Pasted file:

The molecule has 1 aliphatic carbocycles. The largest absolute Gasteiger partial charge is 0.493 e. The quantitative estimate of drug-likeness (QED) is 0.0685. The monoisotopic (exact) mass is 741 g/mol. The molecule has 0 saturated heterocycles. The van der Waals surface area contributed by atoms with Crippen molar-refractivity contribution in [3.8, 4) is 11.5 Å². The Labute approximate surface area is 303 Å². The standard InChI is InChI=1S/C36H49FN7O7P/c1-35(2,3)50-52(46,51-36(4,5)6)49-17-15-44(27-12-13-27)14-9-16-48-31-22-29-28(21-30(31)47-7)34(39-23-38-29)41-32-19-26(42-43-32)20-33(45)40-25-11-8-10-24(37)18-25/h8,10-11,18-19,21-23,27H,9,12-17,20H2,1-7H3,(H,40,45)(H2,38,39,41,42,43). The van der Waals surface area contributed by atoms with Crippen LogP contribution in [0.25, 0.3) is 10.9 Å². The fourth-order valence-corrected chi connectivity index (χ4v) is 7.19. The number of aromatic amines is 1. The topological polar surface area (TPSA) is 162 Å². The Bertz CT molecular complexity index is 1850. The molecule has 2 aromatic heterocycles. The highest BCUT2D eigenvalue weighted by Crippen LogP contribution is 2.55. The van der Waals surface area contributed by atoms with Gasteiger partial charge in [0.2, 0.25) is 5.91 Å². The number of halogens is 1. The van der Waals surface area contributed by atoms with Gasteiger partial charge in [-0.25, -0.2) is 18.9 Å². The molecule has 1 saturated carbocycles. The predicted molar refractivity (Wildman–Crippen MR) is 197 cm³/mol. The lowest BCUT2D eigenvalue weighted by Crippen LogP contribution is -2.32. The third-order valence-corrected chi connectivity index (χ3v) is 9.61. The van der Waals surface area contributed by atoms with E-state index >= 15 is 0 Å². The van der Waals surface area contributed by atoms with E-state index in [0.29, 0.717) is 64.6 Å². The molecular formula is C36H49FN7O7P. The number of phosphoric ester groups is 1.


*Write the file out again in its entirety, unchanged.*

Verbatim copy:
The molecule has 1 aliphatic carbocycles. The largest absolute Gasteiger partial charge is 0.493 e. The quantitative estimate of drug-likeness (QED) is 0.0685. The monoisotopic (exact) mass is 741 g/mol. The molecule has 0 saturated heterocycles. The van der Waals surface area contributed by atoms with Crippen molar-refractivity contribution in [3.8, 4) is 11.5 Å². The Labute approximate surface area is 303 Å². The standard InChI is InChI=1S/C36H49FN7O7P/c1-35(2,3)50-52(46,51-36(4,5)6)49-17-15-44(27-12-13-27)14-9-16-48-31-22-29-28(21-30(31)47-7)34(39-23-38-29)41-32-19-26(42-43-32)20-33(45)40-25-11-8-10-24(37)18-25/h8,10-11,18-19,21-23,27H,9,12-17,20H2,1-7H3,(H,40,45)(H2,38,39,41,42,43). The van der Waals surface area contributed by atoms with Crippen LogP contribution in [0.25, 0.3) is 10.9 Å². The fourth-order valence-corrected chi connectivity index (χ4v) is 7.19. The number of aromatic amines is 1. The topological polar surface area (TPSA) is 162 Å². The Bertz CT molecular complexity index is 1850. The molecule has 2 aromatic heterocycles. The highest BCUT2D eigenvalue weighted by Crippen LogP contribution is 2.55. The van der Waals surface area contributed by atoms with Gasteiger partial charge in [0.2, 0.25) is 5.91 Å². The number of halogens is 1. The van der Waals surface area contributed by atoms with Gasteiger partial charge in [-0.25, -0.2) is 18.9 Å². The molecule has 1 saturated carbocycles. The predicted molar refractivity (Wildman–Crippen MR) is 197 cm³/mol. The lowest BCUT2D eigenvalue weighted by Crippen LogP contribution is -2.32. The third-order valence-corrected chi connectivity index (χ3v) is 9.61. The van der Waals surface area contributed by atoms with E-state index >= 15 is 0 Å². The van der Waals surface area contributed by atoms with E-state index in [0.29, 0.717) is 64.6 Å². The molecular formula is C36H49FN7O7P. The number of phosphoric ester groups is 1.